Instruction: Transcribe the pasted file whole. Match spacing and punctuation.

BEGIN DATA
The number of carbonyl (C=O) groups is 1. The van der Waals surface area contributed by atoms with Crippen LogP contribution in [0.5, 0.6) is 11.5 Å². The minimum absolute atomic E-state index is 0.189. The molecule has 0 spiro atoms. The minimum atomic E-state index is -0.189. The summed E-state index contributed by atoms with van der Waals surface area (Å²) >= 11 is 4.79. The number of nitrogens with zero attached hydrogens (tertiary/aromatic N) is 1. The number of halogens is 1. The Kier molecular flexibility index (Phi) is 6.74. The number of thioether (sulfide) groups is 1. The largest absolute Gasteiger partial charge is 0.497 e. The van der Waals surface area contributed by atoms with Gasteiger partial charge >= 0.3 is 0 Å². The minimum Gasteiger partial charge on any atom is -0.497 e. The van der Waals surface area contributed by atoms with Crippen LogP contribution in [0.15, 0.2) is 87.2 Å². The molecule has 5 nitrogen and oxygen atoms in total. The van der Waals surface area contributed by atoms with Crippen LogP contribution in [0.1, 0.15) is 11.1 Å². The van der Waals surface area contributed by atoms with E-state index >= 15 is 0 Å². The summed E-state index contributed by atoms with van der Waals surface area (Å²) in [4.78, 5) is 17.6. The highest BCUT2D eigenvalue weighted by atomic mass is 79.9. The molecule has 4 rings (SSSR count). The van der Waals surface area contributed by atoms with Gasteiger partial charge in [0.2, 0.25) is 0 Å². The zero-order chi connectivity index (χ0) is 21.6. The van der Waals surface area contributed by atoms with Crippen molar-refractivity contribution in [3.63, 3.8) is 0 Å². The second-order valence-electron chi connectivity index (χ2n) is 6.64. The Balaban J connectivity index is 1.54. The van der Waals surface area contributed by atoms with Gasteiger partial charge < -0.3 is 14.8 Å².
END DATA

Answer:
The number of carbonyl (C=O) groups is 1. The van der Waals surface area contributed by atoms with Crippen LogP contribution in [0.5, 0.6) is 11.5 Å². The minimum absolute atomic E-state index is 0.189. The molecule has 0 spiro atoms. The minimum atomic E-state index is -0.189. The summed E-state index contributed by atoms with van der Waals surface area (Å²) >= 11 is 4.79. The number of nitrogens with zero attached hydrogens (tertiary/aromatic N) is 1. The number of halogens is 1. The Kier molecular flexibility index (Phi) is 6.74. The number of thioether (sulfide) groups is 1. The largest absolute Gasteiger partial charge is 0.497 e. The van der Waals surface area contributed by atoms with Gasteiger partial charge >= 0.3 is 0 Å². The minimum Gasteiger partial charge on any atom is -0.497 e. The van der Waals surface area contributed by atoms with Crippen LogP contribution in [0.15, 0.2) is 87.2 Å². The molecule has 5 nitrogen and oxygen atoms in total. The van der Waals surface area contributed by atoms with Crippen LogP contribution in [0.1, 0.15) is 11.1 Å². The van der Waals surface area contributed by atoms with E-state index >= 15 is 0 Å². The summed E-state index contributed by atoms with van der Waals surface area (Å²) in [4.78, 5) is 17.6. The highest BCUT2D eigenvalue weighted by atomic mass is 79.9. The molecule has 4 rings (SSSR count). The van der Waals surface area contributed by atoms with Gasteiger partial charge in [0.2, 0.25) is 0 Å². The zero-order chi connectivity index (χ0) is 21.6. The van der Waals surface area contributed by atoms with Crippen molar-refractivity contribution in [3.63, 3.8) is 0 Å². The second-order valence-electron chi connectivity index (χ2n) is 6.64. The Balaban J connectivity index is 1.54. The van der Waals surface area contributed by atoms with Gasteiger partial charge < -0.3 is 14.8 Å².